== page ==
But, Dan, your numbers also found a reminder. Facebook is still massively influential, 2 billion daily active users. And in terms of those asked who they could not live without, millennials and older, it was easily number one. We so often talk about the death of Facebook and the death of Meta. Your survey says not so fast.
DAM FROMMER: Precisely, not so fast. You know, you could say that perhaps growth has slowed for Facebook, both in terms of their user base and their revenue. But it's still the most popular social network on the planet. It has a lot of use cases.
You think, oh, when's the last time you uploaded a photo to Facebook? Maybe years ago. When's the last time you published an album of pictures to Facebook? Probably right after college or something like that. But there's so many more things that people do on Facebook they're not even thinking about, using their marketplace, using groups.
I'm in a group for my car, my television, my camera, just enthusiast groups of people that have the same stuff as I do. And we share tips and tricks. We ask, hey, what do you-- what do you do when this thing does this thing? It's actually phenomenally useful. And it's a Facebook property that we're not even really thinking about the fact that it's part of Facebook.
But there we are using Facebook every day. So it is tremendously useful. It certainly is having trouble with younger consumers, though, and that's why you see, both in the Facebook app and in the Instagram app, this very thirsty Reels product trying to steal the magic of TikTok. And still yet to be determined if that's going to work or not.
SEANA SMITH: Dan, you also asked the deserted island question that you asked of social media-- you asked it when it came to streamers. And what topped the list was YouTube. That took me by a bit of a surprise. Maybe we're underestimating YouTube's role here when we think about the future of TV.
DAM FROMMER: Totally. That was one of the more surprising things, not only because YouTube did so well on this question-- again, the question was, if you are trapped on a deserted island-- so thank you Mark Mahaney for that inspiration-- and could only access one streaming platform, which would it be? And YouTube was-- and this is over 3,000 Americans we asked, YouTube was number one with 27%. After that, Netflix number two with 26%. And then kind of a steep drop off, you have Amazon, Hulu, Disney, et cetera.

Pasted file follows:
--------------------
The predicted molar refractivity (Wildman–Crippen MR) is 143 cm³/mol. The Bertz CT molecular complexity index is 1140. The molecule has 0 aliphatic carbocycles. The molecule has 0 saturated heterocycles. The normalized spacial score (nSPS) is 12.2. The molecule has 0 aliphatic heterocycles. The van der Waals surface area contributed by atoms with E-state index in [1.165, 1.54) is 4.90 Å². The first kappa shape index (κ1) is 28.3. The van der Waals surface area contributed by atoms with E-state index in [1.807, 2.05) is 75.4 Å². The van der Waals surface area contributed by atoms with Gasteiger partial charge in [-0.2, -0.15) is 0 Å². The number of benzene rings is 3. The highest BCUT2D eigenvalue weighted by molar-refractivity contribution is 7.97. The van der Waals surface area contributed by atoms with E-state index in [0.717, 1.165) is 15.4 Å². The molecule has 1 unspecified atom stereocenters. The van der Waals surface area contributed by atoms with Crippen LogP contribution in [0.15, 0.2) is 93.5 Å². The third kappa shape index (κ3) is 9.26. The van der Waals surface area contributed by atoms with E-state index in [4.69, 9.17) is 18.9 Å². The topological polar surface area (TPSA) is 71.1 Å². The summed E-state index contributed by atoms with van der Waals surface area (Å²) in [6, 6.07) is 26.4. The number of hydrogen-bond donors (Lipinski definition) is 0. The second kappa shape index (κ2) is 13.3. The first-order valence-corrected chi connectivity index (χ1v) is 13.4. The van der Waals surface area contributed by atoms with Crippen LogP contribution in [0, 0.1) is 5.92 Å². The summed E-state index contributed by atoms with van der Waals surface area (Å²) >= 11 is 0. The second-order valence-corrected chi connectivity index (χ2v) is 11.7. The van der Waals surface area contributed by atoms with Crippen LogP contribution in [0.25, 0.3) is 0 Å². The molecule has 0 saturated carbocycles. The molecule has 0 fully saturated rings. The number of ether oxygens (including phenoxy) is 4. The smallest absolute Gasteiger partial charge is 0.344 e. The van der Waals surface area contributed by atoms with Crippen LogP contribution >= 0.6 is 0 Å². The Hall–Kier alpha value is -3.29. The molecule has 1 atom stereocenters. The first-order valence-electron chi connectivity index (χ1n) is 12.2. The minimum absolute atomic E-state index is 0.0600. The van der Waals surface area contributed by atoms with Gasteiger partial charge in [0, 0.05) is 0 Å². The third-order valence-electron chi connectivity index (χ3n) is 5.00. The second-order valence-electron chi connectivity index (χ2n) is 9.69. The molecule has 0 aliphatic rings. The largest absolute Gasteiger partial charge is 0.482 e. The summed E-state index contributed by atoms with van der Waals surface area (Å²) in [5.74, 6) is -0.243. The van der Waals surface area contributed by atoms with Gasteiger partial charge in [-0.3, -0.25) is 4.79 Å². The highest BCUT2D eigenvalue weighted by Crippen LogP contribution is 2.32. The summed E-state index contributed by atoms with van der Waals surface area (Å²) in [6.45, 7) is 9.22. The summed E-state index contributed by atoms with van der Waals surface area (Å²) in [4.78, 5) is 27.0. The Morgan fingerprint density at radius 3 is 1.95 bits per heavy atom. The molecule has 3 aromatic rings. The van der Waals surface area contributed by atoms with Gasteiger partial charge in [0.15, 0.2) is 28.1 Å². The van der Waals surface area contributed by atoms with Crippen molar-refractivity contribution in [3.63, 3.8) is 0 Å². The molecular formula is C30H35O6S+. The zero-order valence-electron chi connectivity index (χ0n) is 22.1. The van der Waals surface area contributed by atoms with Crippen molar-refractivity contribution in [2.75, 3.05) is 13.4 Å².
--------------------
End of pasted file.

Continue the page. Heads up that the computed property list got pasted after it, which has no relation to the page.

The streaming wars that people talk about are typically you think about Netflix and Disney, maybe some Hulu, maybe some Amazon and Apple, but they're kind of in it for different reasons, then a long list, and then you get to Paramount Plus and Peacock and whatever it is. YouTube is almost never in that conversation. And I think that at this point, YouTube is now underrated and underappreciated as part of the future of entertainment and TV.
It is kind of a different product. The types of long-form narrative, story and drama and comedies and that sort of stuff that you would watch on a Netflix or a network show, YouTube has more YouTube native content, whether that is vloggers or ASMR or short shows, whatever it is, explainers.
There's some really great content on YouTube that wouldn't make sense probably on HBO or something like that. But it really, really makes sense on YouTube. And so it's a little tricky to compare them apples to apples. But I think the point is, the consumer says, that actually YouTube is their number one choice if they were to pick one of those.
DAVID BRIGGS: Get your Yahoo Finance on YouTube, of course. The New Consumer Founder and Editor-in-Chief Dan Frommer. Good to see you. Great revelations. Appreciate that.